For me, that time was the year I turned eleven. At ten, I’d begun to suspect that my looks were sub-par when a female classmate made the offhand remark, “You know, you wouldn’t be so bad-looking if it wasn’t for your nose.” Up until that point, I don’t believe I’d given my nose a whole lot of thought. But after that girl’s thoughtless comment (kids can be so cruel, can’t they?), I couldn’t stop inspecting my apparently grotesque proboscis in the mirror. And suddenly, it seemed rather hideous. It was not the pert, small, upturned “ski jump” nose with which my best friend and my younger sisters had been blessed; it was a long, hooky beak. Why hadn’t I noticed this before? As if that wasn’t bad enough, when I turned eleven I had to start wearing glasses and--lucky me!--had braces put on my teeth at the same time. I was the tallest kid in my class—and was taller even than my older brother, who was a year and a half my senior; combine that with the baby fat I still carried around my middle, the glasses, the braces, and my apparently hideous nose, and the word “awkward” doesn’t begin to describe the phase I was going through. My grandmother must have sensed my discomfort with my appearance, because out of the blue she presented me with a couple of full-page Oil of Olay ads, torn out of her fashion magazines, which featured large black and white photos of a lovely model with a long, thin, somewhat beaky nose. “This model has your nose and eyes,” she said. And then she assured me, “This is what you’re going to look like when you grow up.” (Is it any wonder that when my greasy adolescent skin finally dried out and I had to start using moisturizer, I turned to Oil of Olay products, and use them to this day? The power of advertising!)
I’d like to tell you that my grandmother was right, that I eventually morphed into the spitting image of the woman on those magazine pages. But that model had high, sculpted cheekbones with a lot less flesh on them than mine, and she didn’t have the pad of fat under her chin that I can’t seem to get rid of even when I’m at my thinnest. However, I absolutely adore my grandmother for knowing how shaky my self-esteem was back then and wanting to give my morale a much-needed boost during those difficult pre-teen years. No matter what anyone else might have thought of me, I knew I was always beautiful in her eyes.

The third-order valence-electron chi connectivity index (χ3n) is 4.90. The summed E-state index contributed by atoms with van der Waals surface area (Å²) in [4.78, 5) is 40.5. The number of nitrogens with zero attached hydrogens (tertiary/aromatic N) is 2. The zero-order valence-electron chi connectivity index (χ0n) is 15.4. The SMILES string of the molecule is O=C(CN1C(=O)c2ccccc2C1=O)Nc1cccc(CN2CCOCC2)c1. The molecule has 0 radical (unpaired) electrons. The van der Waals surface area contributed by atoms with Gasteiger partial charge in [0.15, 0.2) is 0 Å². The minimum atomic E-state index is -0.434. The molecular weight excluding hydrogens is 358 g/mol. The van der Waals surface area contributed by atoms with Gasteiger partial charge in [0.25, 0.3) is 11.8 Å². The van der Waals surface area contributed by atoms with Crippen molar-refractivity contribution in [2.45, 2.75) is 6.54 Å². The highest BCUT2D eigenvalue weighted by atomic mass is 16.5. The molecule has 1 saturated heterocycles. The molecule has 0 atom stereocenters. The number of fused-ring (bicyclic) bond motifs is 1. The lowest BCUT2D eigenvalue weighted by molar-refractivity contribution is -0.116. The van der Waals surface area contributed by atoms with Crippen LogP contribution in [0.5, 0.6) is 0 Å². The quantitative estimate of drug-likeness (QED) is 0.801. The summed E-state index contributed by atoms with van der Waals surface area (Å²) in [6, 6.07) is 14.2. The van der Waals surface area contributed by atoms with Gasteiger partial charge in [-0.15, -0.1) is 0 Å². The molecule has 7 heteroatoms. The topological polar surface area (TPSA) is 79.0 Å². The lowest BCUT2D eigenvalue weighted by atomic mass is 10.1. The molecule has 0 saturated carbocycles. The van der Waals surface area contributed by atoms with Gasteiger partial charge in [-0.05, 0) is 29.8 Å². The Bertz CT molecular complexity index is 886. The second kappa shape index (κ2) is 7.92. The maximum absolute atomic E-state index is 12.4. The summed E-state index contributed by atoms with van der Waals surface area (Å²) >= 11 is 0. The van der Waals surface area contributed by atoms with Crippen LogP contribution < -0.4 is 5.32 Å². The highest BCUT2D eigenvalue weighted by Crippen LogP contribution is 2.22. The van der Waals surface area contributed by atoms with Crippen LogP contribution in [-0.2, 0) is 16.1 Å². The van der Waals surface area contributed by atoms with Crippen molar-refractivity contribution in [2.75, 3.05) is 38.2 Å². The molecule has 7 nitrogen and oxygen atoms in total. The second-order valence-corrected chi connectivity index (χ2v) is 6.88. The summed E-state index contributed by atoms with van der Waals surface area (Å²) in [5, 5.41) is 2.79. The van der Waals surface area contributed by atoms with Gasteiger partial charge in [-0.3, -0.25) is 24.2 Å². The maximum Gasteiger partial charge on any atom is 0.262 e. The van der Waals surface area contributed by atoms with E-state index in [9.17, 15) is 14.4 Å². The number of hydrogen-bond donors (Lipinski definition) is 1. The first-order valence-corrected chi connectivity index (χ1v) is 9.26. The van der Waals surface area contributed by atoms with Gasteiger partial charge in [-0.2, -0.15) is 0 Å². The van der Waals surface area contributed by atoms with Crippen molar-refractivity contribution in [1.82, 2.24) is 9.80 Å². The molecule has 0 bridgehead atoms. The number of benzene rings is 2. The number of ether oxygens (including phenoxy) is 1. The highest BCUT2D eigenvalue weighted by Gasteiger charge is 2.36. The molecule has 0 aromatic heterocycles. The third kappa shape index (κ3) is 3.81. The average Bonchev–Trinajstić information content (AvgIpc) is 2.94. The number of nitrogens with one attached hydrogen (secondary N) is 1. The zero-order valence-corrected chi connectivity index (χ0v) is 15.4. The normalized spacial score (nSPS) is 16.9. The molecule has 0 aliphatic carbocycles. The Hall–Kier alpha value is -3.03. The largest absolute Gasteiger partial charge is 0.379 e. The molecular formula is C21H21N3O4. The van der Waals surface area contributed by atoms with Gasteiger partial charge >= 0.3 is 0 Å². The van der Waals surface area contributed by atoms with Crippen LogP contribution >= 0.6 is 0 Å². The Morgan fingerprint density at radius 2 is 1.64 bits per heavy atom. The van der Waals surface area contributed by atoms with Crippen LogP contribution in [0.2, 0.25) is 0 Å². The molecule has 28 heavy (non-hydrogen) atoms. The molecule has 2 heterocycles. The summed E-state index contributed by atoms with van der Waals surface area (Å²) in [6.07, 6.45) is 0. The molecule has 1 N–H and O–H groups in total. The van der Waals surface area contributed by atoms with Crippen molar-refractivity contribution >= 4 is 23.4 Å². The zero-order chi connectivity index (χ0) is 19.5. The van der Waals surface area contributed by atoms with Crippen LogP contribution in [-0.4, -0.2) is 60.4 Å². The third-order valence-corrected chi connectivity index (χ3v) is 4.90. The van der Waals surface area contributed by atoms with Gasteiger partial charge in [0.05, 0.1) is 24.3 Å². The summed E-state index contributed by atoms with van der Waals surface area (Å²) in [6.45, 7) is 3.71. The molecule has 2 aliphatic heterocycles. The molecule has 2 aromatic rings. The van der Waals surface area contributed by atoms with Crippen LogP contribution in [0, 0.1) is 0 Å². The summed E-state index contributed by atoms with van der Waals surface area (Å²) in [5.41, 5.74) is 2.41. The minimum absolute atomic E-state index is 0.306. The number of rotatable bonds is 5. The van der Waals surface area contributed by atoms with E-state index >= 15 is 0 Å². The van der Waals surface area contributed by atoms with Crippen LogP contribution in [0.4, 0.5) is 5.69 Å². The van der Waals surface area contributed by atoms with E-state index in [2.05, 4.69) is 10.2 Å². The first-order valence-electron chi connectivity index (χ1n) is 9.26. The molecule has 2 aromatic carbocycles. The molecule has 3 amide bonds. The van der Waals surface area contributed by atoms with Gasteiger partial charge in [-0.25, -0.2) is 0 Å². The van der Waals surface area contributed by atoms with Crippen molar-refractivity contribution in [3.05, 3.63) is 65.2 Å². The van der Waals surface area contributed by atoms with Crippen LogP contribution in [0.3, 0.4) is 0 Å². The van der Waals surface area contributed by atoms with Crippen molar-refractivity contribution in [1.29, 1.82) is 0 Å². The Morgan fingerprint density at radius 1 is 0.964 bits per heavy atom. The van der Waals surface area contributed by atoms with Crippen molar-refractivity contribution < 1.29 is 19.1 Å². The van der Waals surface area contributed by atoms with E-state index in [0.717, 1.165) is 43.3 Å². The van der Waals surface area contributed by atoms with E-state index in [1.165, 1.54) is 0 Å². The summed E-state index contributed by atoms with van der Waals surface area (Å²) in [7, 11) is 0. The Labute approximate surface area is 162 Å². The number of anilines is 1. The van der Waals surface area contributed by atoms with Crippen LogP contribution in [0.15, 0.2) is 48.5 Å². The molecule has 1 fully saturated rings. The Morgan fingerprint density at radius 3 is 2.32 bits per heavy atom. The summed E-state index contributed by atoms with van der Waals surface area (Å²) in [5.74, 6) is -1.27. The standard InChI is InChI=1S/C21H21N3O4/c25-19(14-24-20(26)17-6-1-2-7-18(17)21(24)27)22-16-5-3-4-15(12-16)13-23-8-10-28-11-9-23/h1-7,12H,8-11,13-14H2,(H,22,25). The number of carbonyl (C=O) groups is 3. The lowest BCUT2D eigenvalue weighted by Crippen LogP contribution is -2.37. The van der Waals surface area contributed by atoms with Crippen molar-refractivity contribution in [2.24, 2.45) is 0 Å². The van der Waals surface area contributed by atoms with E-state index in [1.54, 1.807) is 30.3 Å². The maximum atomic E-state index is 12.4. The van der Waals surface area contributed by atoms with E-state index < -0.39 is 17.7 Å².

When I began dating my husband in high school, she was crazy about him from the start. I used to tease him that she loved him more than she loved me (it may have been true!). Whatever-- or whomever--her grandchildren loved, Grandma loved, too.
And she did this for my siblings, too. She took one of my younger sisters aside when she was a little girl and let her in on a big secret: she removed her dentures, showed her gummy smile to her wide-eyed granddaughter, and then popped her dentures back in. Grandma must have known that my sister was in need of some special attention at that time, because she never did that funny little trick for any of her other grandchildren. That was the special bond that just the two of them shared, and I can only imagine how thrilled my sister must have been to know that Grandma trusted her, and her alone, with such a deep, dark secret. (I never suspected that my beautiful grandmother had false teeth until I learned about it after her death. My sister kept that secret faithfully, as I’m sure Grandma knew she would!) I’ll bet if I polled my other siblings, they would have similar stories to tell about their unique relationships with our dear grandmother.
Right now, my twin granddaughters are happy little ten-month-old babies; their every hurt or disappointment can be fixed with a hug, a song, a story, or a belly tickle. But when they’re older and they go through some of the difficult stages kids go through, I hope I can be for them what my grandmother was for me, and for all five of her grandchildren: a source of unconditional, all-consuming, fiercely powerful love and support.
|Grammy and her little darlings!|
God bless you, Grandma. I miss you!